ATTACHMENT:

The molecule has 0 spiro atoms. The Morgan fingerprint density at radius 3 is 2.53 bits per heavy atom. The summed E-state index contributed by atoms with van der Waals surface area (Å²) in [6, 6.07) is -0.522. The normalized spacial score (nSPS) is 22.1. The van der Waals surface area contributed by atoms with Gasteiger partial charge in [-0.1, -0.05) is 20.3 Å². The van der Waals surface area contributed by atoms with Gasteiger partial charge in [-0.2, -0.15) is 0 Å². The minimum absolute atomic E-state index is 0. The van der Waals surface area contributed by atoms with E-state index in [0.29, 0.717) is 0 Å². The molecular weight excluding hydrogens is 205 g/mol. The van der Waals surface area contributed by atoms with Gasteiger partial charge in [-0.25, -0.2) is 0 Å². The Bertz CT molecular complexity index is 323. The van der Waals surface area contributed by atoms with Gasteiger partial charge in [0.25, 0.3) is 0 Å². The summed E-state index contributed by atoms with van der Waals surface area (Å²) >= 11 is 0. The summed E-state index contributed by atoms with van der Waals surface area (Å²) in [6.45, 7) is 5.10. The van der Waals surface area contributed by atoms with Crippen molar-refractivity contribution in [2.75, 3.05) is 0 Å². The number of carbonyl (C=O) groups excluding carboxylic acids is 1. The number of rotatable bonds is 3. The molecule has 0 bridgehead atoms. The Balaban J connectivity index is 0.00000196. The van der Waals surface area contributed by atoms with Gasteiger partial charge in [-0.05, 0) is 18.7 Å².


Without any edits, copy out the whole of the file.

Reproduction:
The molecule has 0 spiro atoms. The Morgan fingerprint density at radius 3 is 2.53 bits per heavy atom. The summed E-state index contributed by atoms with van der Waals surface area (Å²) in [6, 6.07) is -0.522. The normalized spacial score (nSPS) is 22.1. The van der Waals surface area contributed by atoms with Gasteiger partial charge in [-0.1, -0.05) is 20.3 Å². The van der Waals surface area contributed by atoms with Gasteiger partial charge in [-0.2, -0.15) is 0 Å². The minimum absolute atomic E-state index is 0. The van der Waals surface area contributed by atoms with E-state index in [0.29, 0.717) is 0 Å². The molecular weight excluding hydrogens is 205 g/mol. The van der Waals surface area contributed by atoms with Gasteiger partial charge in [-0.25, -0.2) is 0 Å². The Bertz CT molecular complexity index is 323. The van der Waals surface area contributed by atoms with Gasteiger partial charge in [0.25, 0.3) is 0 Å². The summed E-state index contributed by atoms with van der Waals surface area (Å²) >= 11 is 0. The summed E-state index contributed by atoms with van der Waals surface area (Å²) in [6.45, 7) is 5.10. The van der Waals surface area contributed by atoms with Crippen molar-refractivity contribution in [2.75, 3.05) is 0 Å². The number of carbonyl (C=O) groups excluding carboxylic acids is 1. The number of rotatable bonds is 3. The molecule has 0 bridgehead atoms. The Balaban J connectivity index is 0.00000196. The van der Waals surface area contributed by atoms with Gasteiger partial charge in [-0.05, 0) is 18.7 Å².